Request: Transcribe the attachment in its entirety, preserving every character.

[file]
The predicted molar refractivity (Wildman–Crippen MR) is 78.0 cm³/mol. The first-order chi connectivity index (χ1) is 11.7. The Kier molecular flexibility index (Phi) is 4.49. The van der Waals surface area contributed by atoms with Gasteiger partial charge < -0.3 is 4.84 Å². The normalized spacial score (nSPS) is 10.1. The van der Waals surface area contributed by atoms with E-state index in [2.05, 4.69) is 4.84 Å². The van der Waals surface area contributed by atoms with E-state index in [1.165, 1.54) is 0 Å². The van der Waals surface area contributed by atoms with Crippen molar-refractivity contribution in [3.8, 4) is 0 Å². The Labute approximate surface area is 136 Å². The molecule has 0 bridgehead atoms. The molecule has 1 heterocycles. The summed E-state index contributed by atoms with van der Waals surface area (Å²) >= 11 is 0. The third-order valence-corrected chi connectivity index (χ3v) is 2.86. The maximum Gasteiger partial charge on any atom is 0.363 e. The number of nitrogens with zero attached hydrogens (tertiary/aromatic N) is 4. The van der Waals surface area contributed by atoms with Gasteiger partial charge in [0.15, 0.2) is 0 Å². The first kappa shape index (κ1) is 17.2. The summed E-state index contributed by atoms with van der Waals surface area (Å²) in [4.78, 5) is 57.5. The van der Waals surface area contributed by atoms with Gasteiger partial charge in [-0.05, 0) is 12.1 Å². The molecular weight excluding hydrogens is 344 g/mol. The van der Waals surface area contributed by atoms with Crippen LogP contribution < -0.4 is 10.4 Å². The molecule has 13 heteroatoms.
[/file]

The predicted molar refractivity (Wildman–Crippen MR) is 78.0 cm³/mol. The first-order chi connectivity index (χ1) is 11.7. The Kier molecular flexibility index (Phi) is 4.49. The van der Waals surface area contributed by atoms with Gasteiger partial charge < -0.3 is 4.84 Å². The normalized spacial score (nSPS) is 10.1. The van der Waals surface area contributed by atoms with E-state index in [2.05, 4.69) is 4.84 Å². The van der Waals surface area contributed by atoms with E-state index in [1.165, 1.54) is 0 Å². The van der Waals surface area contributed by atoms with Crippen molar-refractivity contribution in [3.8, 4) is 0 Å². The Labute approximate surface area is 136 Å². The molecule has 0 bridgehead atoms. The molecule has 1 heterocycles. The summed E-state index contributed by atoms with van der Waals surface area (Å²) >= 11 is 0. The third-order valence-corrected chi connectivity index (χ3v) is 2.86. The maximum Gasteiger partial charge on any atom is 0.363 e. The number of nitrogens with zero attached hydrogens (tertiary/aromatic N) is 4. The van der Waals surface area contributed by atoms with Gasteiger partial charge in [0.15, 0.2) is 0 Å². The first kappa shape index (κ1) is 17.2. The summed E-state index contributed by atoms with van der Waals surface area (Å²) in [4.78, 5) is 57.5. The van der Waals surface area contributed by atoms with Gasteiger partial charge in [-0.05, 0) is 12.1 Å². The molecular weight excluding hydrogens is 344 g/mol. The van der Waals surface area contributed by atoms with Crippen LogP contribution < -0.4 is 10.4 Å². The molecule has 13 heteroatoms.